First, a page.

Leahy portrays the tension that Dodger players felt, even as they lived the dream of playing in the big leagues. They carried personal anxieties and national tragedies onto the playing field even as they looked for ways to spark a labor revolution of their own. The political and rights revolutions of the 1960s, the assassinations of President John Kennedy, Martin Luther King, Jr., and Robert Kennedy, and the intensifying war in Vietnam were known throughout the world due to the medium of television. Baseball was changing as a result of broadcasts as well. Players were told that "pay TV" promised big paydays in the coming decade. But major leaguers were not prepared to negotiate a television contract, as they had not even claimed a fair share of profits from Topps baseball cards. In Baseball's Power Shift: How the Players Union, the Fans, and the Media Changed American Sports Culture, Krister Swanson explains how the press and public opinion helped the players organize against the paternalistic system of baseball owners.

For baseball players to earn respect—and a more equitable share of the massive profits the game promised—they had to overcome decades of government and legal reinforcement of the reserve clause, which bound each player to one team unless that team decided to release or trade him. This was one of the longest-standing and most powerful traditions in baseball, and it gave all control over compensation and contracts to the team owners. Players were treated like a laborer in a manufacturing business; their work served the interests of the ownership. Fans saw players as something other than factory workers; their relationship was more like that of a patron to an artist. As athletes became more recognizable and familiar due to marketing and television, fans followed star players and tracked their individual success. This empowered players with leverage and public support as they started to organize.

Change came with Marvin Miller, the decidedly un-athletic labor lawyer who had represented the United Steelworkers, and led the MLB players union starting in 1966. His efforts to organize a powerful negotiating force were met with resistance by the owners, but also by some commentators, who saw in his work a reflection of anti-establishment protests over the Vietnam War and Civil Rights. Yet, the players and Miller were also portrayed as greedy as they sought a larger share of team profits and control over their playing careers. A key turning point began a month after Richard Nixon's infamous "silent majority" speech in November 1969. Baseball owners had echoed Nixon's call for calm and respect for authority from the players. In December, centerfielder Curt Flood was traded from the St. Louis Cardinals to the Philadelphia Phillies. He was in the prime of his career, having won seven consecutive Gold Glove awards at one of the toughest defensive positions.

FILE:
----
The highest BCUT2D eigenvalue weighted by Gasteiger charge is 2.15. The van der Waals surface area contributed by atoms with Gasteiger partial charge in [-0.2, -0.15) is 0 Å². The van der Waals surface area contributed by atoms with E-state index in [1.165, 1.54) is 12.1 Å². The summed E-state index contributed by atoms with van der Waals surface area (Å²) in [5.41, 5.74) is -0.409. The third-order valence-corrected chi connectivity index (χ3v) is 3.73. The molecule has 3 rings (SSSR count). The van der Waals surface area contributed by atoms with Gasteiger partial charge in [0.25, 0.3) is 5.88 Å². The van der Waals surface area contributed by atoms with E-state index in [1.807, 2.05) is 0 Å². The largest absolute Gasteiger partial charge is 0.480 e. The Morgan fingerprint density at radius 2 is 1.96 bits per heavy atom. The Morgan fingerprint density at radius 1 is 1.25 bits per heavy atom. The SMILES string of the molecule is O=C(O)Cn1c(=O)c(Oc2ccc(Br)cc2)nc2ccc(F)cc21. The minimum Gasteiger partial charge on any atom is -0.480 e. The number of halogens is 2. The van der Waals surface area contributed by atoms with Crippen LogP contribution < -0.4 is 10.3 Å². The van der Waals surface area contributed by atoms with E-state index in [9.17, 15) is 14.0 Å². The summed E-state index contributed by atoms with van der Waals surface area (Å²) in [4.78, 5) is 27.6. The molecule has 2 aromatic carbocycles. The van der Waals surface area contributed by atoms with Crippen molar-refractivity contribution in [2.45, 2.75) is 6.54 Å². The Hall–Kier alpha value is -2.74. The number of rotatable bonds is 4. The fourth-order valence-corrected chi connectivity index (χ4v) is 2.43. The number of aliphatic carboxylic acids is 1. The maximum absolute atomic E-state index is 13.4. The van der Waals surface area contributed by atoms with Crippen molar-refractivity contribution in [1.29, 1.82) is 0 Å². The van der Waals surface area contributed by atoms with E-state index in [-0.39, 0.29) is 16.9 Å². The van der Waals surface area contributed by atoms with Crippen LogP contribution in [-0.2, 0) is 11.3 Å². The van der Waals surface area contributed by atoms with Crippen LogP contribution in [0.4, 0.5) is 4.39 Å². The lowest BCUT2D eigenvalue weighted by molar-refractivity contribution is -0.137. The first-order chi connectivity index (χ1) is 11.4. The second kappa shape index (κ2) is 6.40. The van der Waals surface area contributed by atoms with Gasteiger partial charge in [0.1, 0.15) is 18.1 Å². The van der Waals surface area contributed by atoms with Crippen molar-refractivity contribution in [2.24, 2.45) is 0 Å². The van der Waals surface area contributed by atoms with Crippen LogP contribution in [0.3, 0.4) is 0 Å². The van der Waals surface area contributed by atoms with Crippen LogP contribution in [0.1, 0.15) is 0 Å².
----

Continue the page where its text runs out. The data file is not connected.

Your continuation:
Flood admired Martin Luther King, Jr., whom he met on multiple occasions. A gifted artist, Flood painted a popular portrait of the slain leader. For Flood, the trade was a violation of his rights guaranteed by the 13th amendment that banned involuntary servitude. The Supreme Court ultimately heard Flood's case in 1972, ruling 5-3 against him and in favor of baseball's retention of the reserve clause. Thurgood Marshall authored the dissenting opinion, arguing that baseball players were just as deserving of their rights under the law as any other citizen. Although Flood lost his case, Marshall, Flood, and Miller pointed toward a strategy that would turn public opinion toward the rights of players to have a role in shaping their careers, and a means for collective bargaining. After Flood's holdout, more players and fans agreed that the reserve clause had to be altered to give some level of free agency to players. The tradition of keeping players subservient to ownership for their entire career was losing support.

The traditional look of baseball was challenged as teams looked for ways to capitalize on the cultural shift of the 1960s. The most innovative and non-traditional team of this period was the Oakland Athletics, owned by Charles O. Finley. Finley Ball: How Two Outsiders Turned the Oakland A's into a Dynasty and Changed the Game Forever is a recollection by Nancy Finley, the owner's niece. Her father, Carl Finley, helped his brother Charles manage the business affairs of the A's, first in Kansas City, and later when they moved to Oakland for the 1968 season.

Charles Finley challenged the traditional corporate structure of his fellow baseball owners, and they rejected him for it. He was a self-made man who grew wealthy in the insurance industry and considered himself an innovator and marketing genius. Among his ideas to liven up the game were the designated hitter, day-glo orange baseballs, and a donkey mascot named "Charlie O" after the owner himself. He tagged his star players with nicknames so that they would be more memorable to fans, and it worked for Blue Moon Odom and Catfish Hunter. He hired 11-year old Stanley Burrell—later to earn fame as rap star MC Hammer—as a team executive and his clubhouse spy. Tradition was nothing but a nuisance to Finley.